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Camilla Care

ITV The 1% Club viewers left ‘stunned’ by ‘toughest question’

Vaseline 1 month ago

ITV’s The 1% Club left viewers and studio contestants scratching their heads with what was dubbed the show’s ‘toughest question ever’. The latest brainteaser, which reportedly only a select 1% of Brits can solve, left everyone present at the recording confused.

Lee Mack once again hosted the challenging ITV quiz, in which contestants are asked increasingly difficult questions that test logic rather than academic knowledge. In the nerve-wracking finale, the three remaining contestants chose not to ask the ultimate question for a chance to win the jackpot, a wise choice as it turned out, with no one able to decipher the answer.

The audience at home was momentarily stunned by the riddle. One viewer took to X, formerly known as Twitter, to express his surprise: “This was probably the hardest question I’ve ever seen.”

Another agreed, saying: “Definitely one of the hardest 1% questions there has been for a while… didn’t come close (I got the rest with my pass),” reports Birmingham Live.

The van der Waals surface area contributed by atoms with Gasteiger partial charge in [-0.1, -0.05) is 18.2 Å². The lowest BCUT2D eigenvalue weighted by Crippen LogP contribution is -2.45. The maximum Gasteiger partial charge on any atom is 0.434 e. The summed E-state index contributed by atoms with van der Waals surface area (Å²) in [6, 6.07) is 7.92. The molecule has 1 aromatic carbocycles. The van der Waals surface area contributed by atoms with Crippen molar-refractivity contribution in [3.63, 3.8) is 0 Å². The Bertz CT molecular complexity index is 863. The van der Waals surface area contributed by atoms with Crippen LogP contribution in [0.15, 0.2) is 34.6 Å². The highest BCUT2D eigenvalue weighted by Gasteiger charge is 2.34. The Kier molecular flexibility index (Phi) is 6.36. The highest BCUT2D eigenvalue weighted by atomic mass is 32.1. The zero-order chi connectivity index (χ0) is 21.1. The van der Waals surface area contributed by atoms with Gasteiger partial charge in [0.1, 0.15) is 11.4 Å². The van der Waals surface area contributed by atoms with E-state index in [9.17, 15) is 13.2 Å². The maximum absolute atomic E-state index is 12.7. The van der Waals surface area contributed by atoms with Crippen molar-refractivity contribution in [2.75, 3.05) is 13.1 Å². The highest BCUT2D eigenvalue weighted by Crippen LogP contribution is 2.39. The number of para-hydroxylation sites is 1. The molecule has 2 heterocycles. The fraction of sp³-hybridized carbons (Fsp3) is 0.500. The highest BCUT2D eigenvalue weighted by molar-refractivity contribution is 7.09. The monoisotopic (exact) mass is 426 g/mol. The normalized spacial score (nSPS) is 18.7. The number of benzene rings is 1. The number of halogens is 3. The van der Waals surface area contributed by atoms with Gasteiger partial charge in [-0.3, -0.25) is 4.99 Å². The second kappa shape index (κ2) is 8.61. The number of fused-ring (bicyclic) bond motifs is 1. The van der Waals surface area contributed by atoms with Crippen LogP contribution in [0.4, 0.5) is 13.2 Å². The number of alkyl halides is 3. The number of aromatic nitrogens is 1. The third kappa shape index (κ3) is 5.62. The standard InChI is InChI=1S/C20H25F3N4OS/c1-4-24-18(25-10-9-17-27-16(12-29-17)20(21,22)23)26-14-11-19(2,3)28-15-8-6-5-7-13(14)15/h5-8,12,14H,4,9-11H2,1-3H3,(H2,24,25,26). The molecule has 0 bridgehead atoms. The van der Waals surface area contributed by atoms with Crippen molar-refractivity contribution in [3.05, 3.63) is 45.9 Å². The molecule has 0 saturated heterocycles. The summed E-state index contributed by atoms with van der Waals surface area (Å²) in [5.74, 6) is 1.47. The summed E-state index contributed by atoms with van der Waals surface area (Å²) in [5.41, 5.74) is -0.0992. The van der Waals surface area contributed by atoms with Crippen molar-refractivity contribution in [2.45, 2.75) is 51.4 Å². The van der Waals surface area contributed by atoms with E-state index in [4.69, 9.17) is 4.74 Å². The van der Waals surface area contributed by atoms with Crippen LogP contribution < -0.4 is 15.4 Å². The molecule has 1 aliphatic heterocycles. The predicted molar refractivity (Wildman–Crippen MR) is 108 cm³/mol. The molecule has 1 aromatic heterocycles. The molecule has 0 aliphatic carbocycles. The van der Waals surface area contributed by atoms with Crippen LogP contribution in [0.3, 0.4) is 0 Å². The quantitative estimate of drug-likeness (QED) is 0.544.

A third shared their thoughts after the broadcast: “I’m watching just a little later than the live broadcast and there’s no way I could have understood this. The hardest question I’ve seen in a long time. Congratulations to the three who won £3,333, especially Charlotte for getting this far without buying a pass.”

Another viewer commented on the difficulty of the puzzle: “That 1% question was tough. I would never have gotten that in the 1930s. Or maybe someday!”

The mind-boggling puzzle presented to the participants was as follows:

During the game show, the participants only have 30 seconds to answer difficult questions. During the final, three contestants walked away with £3,333 each when they chose not to answer the final question.

Has the solution clicked for you yet? As host, Lee Mack explained: “The numbers are the positions of all the shared letters… for example, Argentina and Armenia share the first, second, fourth and fifth letters. So England and Germany is 56, for the A and the N.”

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